Sunday, November 20, 2011

Review: "My Lady Notorious" by Jo Beverley

My Lady Notorious (Malloren, #1)My Lady Notorious by Jo Beverley

My rating: 3 of 5 stars

Warning: This isn't really a review. It's a rant, and therefore it's full of spoilers.

This book had an interesting premise - a strong heroine who disguises herself as a boy and "kidnaps" the charming hero in order to help her widowed sister - and I was fully expecting to enjoy it, but somehow it didn't work that well for me.

I loved the beginning of the book, when I got to know the somewhat flighty Cyn Malloren and the Notorious Chastity Ware. Since she was in disguise, he didn't know who she really was but he knew she was a woman and not the lad "Charles" she pretended to be, so he was instantly "smitten". She was also attracted to him but, alas, they couldn't really act on their feelings because she was a "he" - or so she thought he thought her to be, and he didn't want to reveal he wasn't fooled by her disguise. That deception provided some funny banter between them and Cyn had a lot of fun teasing "Charles". Unfortunately, that got old after a while because the author chose to drag that scenario for more than half the story. At one point, I found myself alternating between yelling at Cyn to tell her "Fun's over, love, I know you're a woman" and yelling at Chastity to tell him "Hey, guess what, I'm actually a woman".

But they didn't listen to me... The "secret" was not even revealed when they had sex for the first time. Again, she donned another disguise - she was "Chloe" now - and, although he knew who she was, he didn't say anything. The whole thing just felt "wrong" to me, when it should have been romantic. And the "before" and "after" their interlude only added an ick factor to it. *shudders*

See, their "lovemaking" - and I use that term loosely because I didn't feel any "love" there - happened during an orgy party hosted by one of Cyn's friends. Why the author felt the need to include an orgy in the story was beyond me, but that wasn't the worst part. The worst was having Chastity's brother Fort grab and kiss her as if she was one of the tarts invited to provide amusement to the party. He didn't know who she was - she was disguised as "Chloe", remember? - but she knew who he was, and I still don't know how he didn't end up wearing the contents of her stomach after that kiss. "Eew" doesn't begin to describe my feelings while I was reading that scene.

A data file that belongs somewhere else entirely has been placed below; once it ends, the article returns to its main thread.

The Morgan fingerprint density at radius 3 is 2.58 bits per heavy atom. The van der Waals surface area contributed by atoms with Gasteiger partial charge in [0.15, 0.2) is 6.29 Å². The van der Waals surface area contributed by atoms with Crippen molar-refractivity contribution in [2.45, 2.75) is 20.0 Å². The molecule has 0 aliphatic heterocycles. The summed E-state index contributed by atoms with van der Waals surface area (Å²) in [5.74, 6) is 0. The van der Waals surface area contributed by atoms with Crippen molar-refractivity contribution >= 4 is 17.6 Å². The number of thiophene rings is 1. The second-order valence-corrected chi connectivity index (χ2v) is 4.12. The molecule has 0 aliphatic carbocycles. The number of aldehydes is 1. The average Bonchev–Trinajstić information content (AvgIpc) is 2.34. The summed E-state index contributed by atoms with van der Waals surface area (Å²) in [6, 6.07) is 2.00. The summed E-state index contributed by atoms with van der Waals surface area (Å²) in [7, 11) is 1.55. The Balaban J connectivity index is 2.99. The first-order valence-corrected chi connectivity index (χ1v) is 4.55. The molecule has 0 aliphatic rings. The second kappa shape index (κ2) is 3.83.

Then we had what happened "after" Cyn and Chastity's "lovemaking"... Right after leaving Cyn in the bedroom, Chastity ran into Cyn's brother Rothgar and, wow, he kissed her too! And I'm not talking about a peck, I'm talking about an open-mouthed kiss with tongues and all. WTF?!? When the orgy party was finally over, I was scratching my head and trying to figure out if I wanted to keep reading the book, because I didn't particularly like any of the characters, not even Cyn and Chastity, at that point.

As I'm stubborn as a mule, I kept reading and, incredibly, the story got better after those events and the book picked up its pace. But I felt like I was reading a different book, one where Rothgar, and not Cyn, was the hero. Rothgar just took the story over with his convoluted machinations, and Cyn was left to play an errand boy to his older brother. Chastity started having more "screen time" with Rothgar than with Cyn, and I wouldn't have been surprised if she had ended up with the older brother. They did have good chemistry between them, and that wasn't a good thing as the hero of this book was Cyn!

The ending was as convoluted as Rothgar's machinations, with everything and everyone falling into place according to his plan. It was so OTT that I had to reread it to follow all the weird "coincidences" that made the HEA possible.

While I didn't enjoy the story itself due to all its quirkiness and slow pace, especially in the first half of the book, I loved Cyn (except when he went all judgmental and cold toward Chastity during that darn orgy party), I cared for Chastity (enough to want to kill her father myself), and I thought Ms. Beverley's writing was good at making me feel the ambiance where the story took place, no matter how uncomfortable it was for me.

So I didn't love this book, which was a pity, but I didn't hate it either. Am I going to read the rest of the series? I'm not sure. Rothgar was the only secondary character I found interesting in this book, and "everyone" says his book is disappointing so I'd rather stick with the picture I have of him now. Am I going to read any other books by this author? Possibly, but I'm not running to the bookstore to get them.

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